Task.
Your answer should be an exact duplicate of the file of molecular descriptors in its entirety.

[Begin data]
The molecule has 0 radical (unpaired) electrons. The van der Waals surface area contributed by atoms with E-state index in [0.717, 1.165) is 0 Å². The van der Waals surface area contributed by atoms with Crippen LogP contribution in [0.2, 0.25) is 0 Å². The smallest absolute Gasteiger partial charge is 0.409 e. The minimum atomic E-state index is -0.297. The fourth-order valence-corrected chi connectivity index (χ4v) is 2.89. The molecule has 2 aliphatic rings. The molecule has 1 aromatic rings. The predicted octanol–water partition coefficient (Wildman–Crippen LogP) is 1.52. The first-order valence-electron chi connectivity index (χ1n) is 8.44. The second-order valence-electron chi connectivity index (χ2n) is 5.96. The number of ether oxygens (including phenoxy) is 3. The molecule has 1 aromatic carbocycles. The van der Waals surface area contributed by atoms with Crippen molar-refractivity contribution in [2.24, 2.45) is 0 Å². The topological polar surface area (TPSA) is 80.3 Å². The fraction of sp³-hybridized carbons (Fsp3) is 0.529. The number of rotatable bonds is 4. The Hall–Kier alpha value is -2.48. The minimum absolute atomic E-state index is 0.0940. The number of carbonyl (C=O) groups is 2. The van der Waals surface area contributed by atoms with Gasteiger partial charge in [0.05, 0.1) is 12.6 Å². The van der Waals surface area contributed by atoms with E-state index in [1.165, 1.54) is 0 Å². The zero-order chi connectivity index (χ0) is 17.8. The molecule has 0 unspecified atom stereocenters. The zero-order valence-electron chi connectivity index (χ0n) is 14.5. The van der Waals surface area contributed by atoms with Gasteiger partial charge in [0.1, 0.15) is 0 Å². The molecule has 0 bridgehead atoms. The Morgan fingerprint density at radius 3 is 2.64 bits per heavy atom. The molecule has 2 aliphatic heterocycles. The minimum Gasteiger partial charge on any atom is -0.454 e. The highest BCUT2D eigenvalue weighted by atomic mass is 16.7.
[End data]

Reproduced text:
The molecule has 0 radical (unpaired) electrons. The van der Waals surface area contributed by atoms with E-state index in [0.717, 1.165) is 0 Å². The van der Waals surface area contributed by atoms with Crippen LogP contribution in [0.2, 0.25) is 0 Å². The smallest absolute Gasteiger partial charge is 0.409 e. The minimum atomic E-state index is -0.297. The fourth-order valence-corrected chi connectivity index (χ4v) is 2.89. The molecule has 2 aliphatic rings. The molecule has 1 aromatic rings. The predicted octanol–water partition coefficient (Wildman–Crippen LogP) is 1.52. The first-order valence-electron chi connectivity index (χ1n) is 8.44. The second-order valence-electron chi connectivity index (χ2n) is 5.96. The number of ether oxygens (including phenoxy) is 3. The molecule has 1 aromatic carbocycles. The van der Waals surface area contributed by atoms with Crippen molar-refractivity contribution in [2.24, 2.45) is 0 Å². The topological polar surface area (TPSA) is 80.3 Å². The fraction of sp³-hybridized carbons (Fsp3) is 0.529. The number of rotatable bonds is 4. The Hall–Kier alpha value is -2.48. The minimum absolute atomic E-state index is 0.0940. The number of carbonyl (C=O) groups is 2. The van der Waals surface area contributed by atoms with Gasteiger partial charge in [0.05, 0.1) is 12.6 Å². The van der Waals surface area contributed by atoms with E-state index in [1.165, 1.54) is 0 Å². The zero-order chi connectivity index (χ0) is 17.8. The molecule has 0 unspecified atom stereocenters. The zero-order valence-electron chi connectivity index (χ0n) is 14.5. The van der Waals surface area contributed by atoms with Gasteiger partial charge in [0.1, 0.15) is 0 Å². The molecule has 0 bridgehead atoms. The Morgan fingerprint density at radius 3 is 2.64 bits per heavy atom. The molecule has 2 aliphatic heterocycles. The minimum Gasteiger partial charge on any atom is -0.454 e. The highest BCUT2D eigenvalue weighted by atomic mass is 16.7.